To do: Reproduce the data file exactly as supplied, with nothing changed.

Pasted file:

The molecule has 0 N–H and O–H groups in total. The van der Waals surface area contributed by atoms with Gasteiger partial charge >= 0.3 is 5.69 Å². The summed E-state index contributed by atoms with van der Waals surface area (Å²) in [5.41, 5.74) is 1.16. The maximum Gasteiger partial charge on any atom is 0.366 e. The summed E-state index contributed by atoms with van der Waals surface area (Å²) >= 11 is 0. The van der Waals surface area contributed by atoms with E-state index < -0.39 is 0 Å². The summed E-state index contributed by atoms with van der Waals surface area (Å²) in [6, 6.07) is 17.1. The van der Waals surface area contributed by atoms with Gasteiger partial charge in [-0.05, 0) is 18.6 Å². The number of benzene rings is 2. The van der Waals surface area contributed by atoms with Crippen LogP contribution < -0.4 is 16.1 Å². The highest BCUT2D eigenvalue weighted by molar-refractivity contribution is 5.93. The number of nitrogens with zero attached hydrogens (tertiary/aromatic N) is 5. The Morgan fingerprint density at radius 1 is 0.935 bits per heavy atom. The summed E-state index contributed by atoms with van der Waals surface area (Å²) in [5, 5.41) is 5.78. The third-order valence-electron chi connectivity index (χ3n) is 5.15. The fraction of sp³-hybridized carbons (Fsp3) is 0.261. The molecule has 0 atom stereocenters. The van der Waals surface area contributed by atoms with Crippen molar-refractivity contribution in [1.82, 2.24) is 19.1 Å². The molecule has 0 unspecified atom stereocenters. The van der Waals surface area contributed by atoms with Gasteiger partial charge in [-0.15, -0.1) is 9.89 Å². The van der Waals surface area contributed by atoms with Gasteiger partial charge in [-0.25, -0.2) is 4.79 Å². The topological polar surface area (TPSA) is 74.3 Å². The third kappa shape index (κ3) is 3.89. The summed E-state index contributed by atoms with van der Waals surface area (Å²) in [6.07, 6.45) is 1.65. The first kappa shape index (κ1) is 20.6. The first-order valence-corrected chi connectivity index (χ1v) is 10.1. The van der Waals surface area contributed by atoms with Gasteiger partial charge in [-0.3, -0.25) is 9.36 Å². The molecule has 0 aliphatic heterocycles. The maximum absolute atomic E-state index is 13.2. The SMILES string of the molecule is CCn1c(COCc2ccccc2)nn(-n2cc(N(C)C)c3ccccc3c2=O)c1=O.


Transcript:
The molecule has 0 N–H and O–H groups in total. The van der Waals surface area contributed by atoms with Gasteiger partial charge >= 0.3 is 5.69 Å². The summed E-state index contributed by atoms with van der Waals surface area (Å²) in [5.41, 5.74) is 1.16. The maximum Gasteiger partial charge on any atom is 0.366 e. The summed E-state index contributed by atoms with van der Waals surface area (Å²) >= 11 is 0. The van der Waals surface area contributed by atoms with E-state index < -0.39 is 0 Å². The summed E-state index contributed by atoms with van der Waals surface area (Å²) in [6, 6.07) is 17.1. The van der Waals surface area contributed by atoms with Gasteiger partial charge in [-0.05, 0) is 18.6 Å². The number of benzene rings is 2. The van der Waals surface area contributed by atoms with Crippen LogP contribution < -0.4 is 16.1 Å². The highest BCUT2D eigenvalue weighted by molar-refractivity contribution is 5.93. The number of nitrogens with zero attached hydrogens (tertiary/aromatic N) is 5. The Morgan fingerprint density at radius 1 is 0.935 bits per heavy atom. The summed E-state index contributed by atoms with van der Waals surface area (Å²) in [5, 5.41) is 5.78. The third-order valence-electron chi connectivity index (χ3n) is 5.15. The fraction of sp³-hybridized carbons (Fsp3) is 0.261. The molecule has 0 atom stereocenters. The van der Waals surface area contributed by atoms with Crippen molar-refractivity contribution in [1.82, 2.24) is 19.1 Å². The molecule has 0 unspecified atom stereocenters. The van der Waals surface area contributed by atoms with Gasteiger partial charge in [-0.15, -0.1) is 9.89 Å². The van der Waals surface area contributed by atoms with Gasteiger partial charge in [-0.25, -0.2) is 4.79 Å². The topological polar surface area (TPSA) is 74.3 Å². The third kappa shape index (κ3) is 3.89. The summed E-state index contributed by atoms with van der Waals surface area (Å²) in [6.07, 6.45) is 1.65. The first kappa shape index (κ1) is 20.6. The first-order valence-corrected chi connectivity index (χ1v) is 10.1. The van der Waals surface area contributed by atoms with Gasteiger partial charge in [-0.3, -0.25) is 9.36 Å². The molecule has 0 aliphatic heterocycles. The maximum absolute atomic E-state index is 13.2. The SMILES string of the molecule is CCn1c(COCc2ccccc2)nn(-n2cc(N(C)C)c3ccccc3c2=O)c1=O.